Nursing is a female-dominated profession. Men who decide to take up nursing should be prepared to face a lot of scrutiny. They can be regarded as less masculine and incapable of getting the job done correctly. Some people may even find it hard to trust their skills causing rejection and unfair treatment.
Here are 6 male nurses who have made their marks in the history of nursing.
1. St. Camillus de Lellis
St. Camillus de Lellis is more than just the patron saint for nurses. In fact, he’s one of the first male nurses of the profession.
After struggling with gambling and aggression during his service as a soldier, St. Camillus returned to the hospital which dismissed him earlier and became its director. He provided care for the dying and sick, particularly those who struggled with alcoholism. He also attended to the needs of the wounded soldiers of the battle and instituted the Nursing Orders of Ministers.
During his time, St. Camillus was able to establish a hospital for alcoholics. He was also able to develop the first ambulance service. The use of the present sign of the red cross was attributed to St. Camillus de Lellis.
Despite being known for his healing gifts, St. Camillus suffered from the non-healing wound in his leg for most of his lifetime. At 32 years of age, he decided to become a priest only to resign in 1607 to have more time in taking care of the sick.
2. Edward Lyon
In 1955, 2nd Lt. Edward T. Lyon became the very first male nurse to be commissioned in the Army Nurse Corps in the US as a reserve officer. He was a nurse anesthetist before he began active duty four days after his commissioning, joining over 3,500 commissioned women in the service.
His entry to the army paved the way for the uplifting of the male nursing status in several military nurse corps. Although male nurses were generally given permission to be in the army during that time, they held lower positions, such as pharmacy technicians and orderlies.
Since Lyon’s time, more male nurses were given the opportunity to hold higher positions in the military nursing services.
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3. Joe Hogan
Joe Hogan’s story is fascinating in that it tells the story of one male nurse’s fight for equal rights.
In the late 1970’s, Joe Hogan, an African-American nurse, was already working as a supervisor in a community hospital. A few years after he started working, he decided to pursue his career and advance his education. Hogan decided that getting a bachelor’s degree in nursing is one of the best ways to boost his career.
Unfortunately, however, the closest program that accepted men during his time was too far from where he was. Deciding that the 150-mile distance wasn’t practical, he decided to send his application to the Mississippi University for Women. Upon application, the university denied his paper and told him that although he could get an audit for the classes, he would not be able to receive credit for them.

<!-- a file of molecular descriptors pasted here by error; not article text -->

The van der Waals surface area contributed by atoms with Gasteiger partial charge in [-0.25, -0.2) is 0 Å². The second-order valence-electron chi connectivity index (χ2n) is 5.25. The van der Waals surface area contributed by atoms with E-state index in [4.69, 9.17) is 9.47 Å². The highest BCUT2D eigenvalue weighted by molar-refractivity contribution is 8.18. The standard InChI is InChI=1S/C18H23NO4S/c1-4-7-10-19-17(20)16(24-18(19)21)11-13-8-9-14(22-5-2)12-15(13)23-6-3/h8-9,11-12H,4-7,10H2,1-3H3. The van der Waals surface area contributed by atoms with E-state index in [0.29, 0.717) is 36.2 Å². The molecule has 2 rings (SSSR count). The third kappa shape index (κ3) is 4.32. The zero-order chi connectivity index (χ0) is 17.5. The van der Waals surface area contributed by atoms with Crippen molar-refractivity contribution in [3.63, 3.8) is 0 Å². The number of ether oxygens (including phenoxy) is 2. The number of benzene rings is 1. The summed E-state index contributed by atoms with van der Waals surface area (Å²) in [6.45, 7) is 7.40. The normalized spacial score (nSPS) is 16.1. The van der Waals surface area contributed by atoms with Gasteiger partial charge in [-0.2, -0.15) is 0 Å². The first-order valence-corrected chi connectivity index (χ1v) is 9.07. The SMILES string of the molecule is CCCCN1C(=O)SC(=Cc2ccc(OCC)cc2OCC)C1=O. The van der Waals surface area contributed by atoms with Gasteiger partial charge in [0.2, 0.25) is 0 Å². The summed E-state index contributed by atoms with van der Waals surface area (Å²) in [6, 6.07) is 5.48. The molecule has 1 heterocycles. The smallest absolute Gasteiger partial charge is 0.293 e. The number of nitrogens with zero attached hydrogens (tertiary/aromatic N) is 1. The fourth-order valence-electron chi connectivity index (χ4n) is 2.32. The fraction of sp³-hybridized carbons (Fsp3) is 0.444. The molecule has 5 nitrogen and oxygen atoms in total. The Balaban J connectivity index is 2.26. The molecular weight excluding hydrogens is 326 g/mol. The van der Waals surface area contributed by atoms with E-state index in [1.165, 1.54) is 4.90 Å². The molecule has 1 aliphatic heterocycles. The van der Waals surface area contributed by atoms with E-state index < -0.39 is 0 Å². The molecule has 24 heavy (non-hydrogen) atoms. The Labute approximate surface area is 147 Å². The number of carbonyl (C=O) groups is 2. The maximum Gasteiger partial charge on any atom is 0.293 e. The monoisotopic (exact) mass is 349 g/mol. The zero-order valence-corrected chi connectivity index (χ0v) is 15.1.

This prompted Hogan to file a case against the school on the basis of the violation of his 14th Amendment rights, which was the Equal Protection Clause. In 1982, the court ruled in favor of him, ending school sex discrimination in publicly funded nursing schools throughout the country.
4. Luther Christman
Luther Christman had his own experiences of discrimination during his career. One of his earliest experiences was being denied admission to two different nursing programs just because of his gender. Although he was granted permission to study at Pennsylvania Hospital School of Nursing later on, he was denied to get his maternal rotation because he was a man.
Christman became successful in his advocacy for male nursing after establishing the National Male Nursing Association, which was eventually renamed as the American Assembly For Men in Nursing. Aside from this achievement, he was also the first man to be inducted into the hall of fame of the American Nurses Association.
Some of his other achievements include being the first male nurse to be a dean in a US nursing school. The position enabled him to hire African-American women to assume faculty positions in Vanderbilt.
Also Read: 30 Most Famous Nurses in History
5. Russell Tranbarger
Russell Tranbarger is another male nurse who successfully secured a position in the Army Nurse Corps by serving as a medical surgical nurse. During his early career, Tranbarger didn’t make a lot of noise. However, realizing how discriminated male nurses are and how small their number was, he figured that the best way to advocate for their role was to assume a leader position. He mentored other male nurses and offered support to them.
In line with his realizations, Tranbarger assumed several executive positions. He was also able to co-author a book titled Men in Nursing: History, Opportunities and Challenges. His accomplishments inducted him into the Hall of Fame of the American Nurses Association in 2012.
6. James Derham
James Derham was born as a slave. He served under several doctors in Pennsylvania, where he learned a lot of skills. Although he was never formally taught, his experience in assisting doctors gave him enough insights to work as a nurse and pay himself off of slavery. After gaining his freedom, Derham started his medical practice in 1783. He is credited as the first African-American to work as a physician in the US.
With his ability to speak three languages, James Derham was able to serve several races and different clients. He specialized in cases involving throat disorders and climate-related diseases. Today, you can even find a school dedicated to him in New Orleans.
Also Read: 12 Badass Nurses in History You Probably Don’t Know
Do you know of other male nurses in history who have contributed immensely to the profession? What names and contributions can you add this list?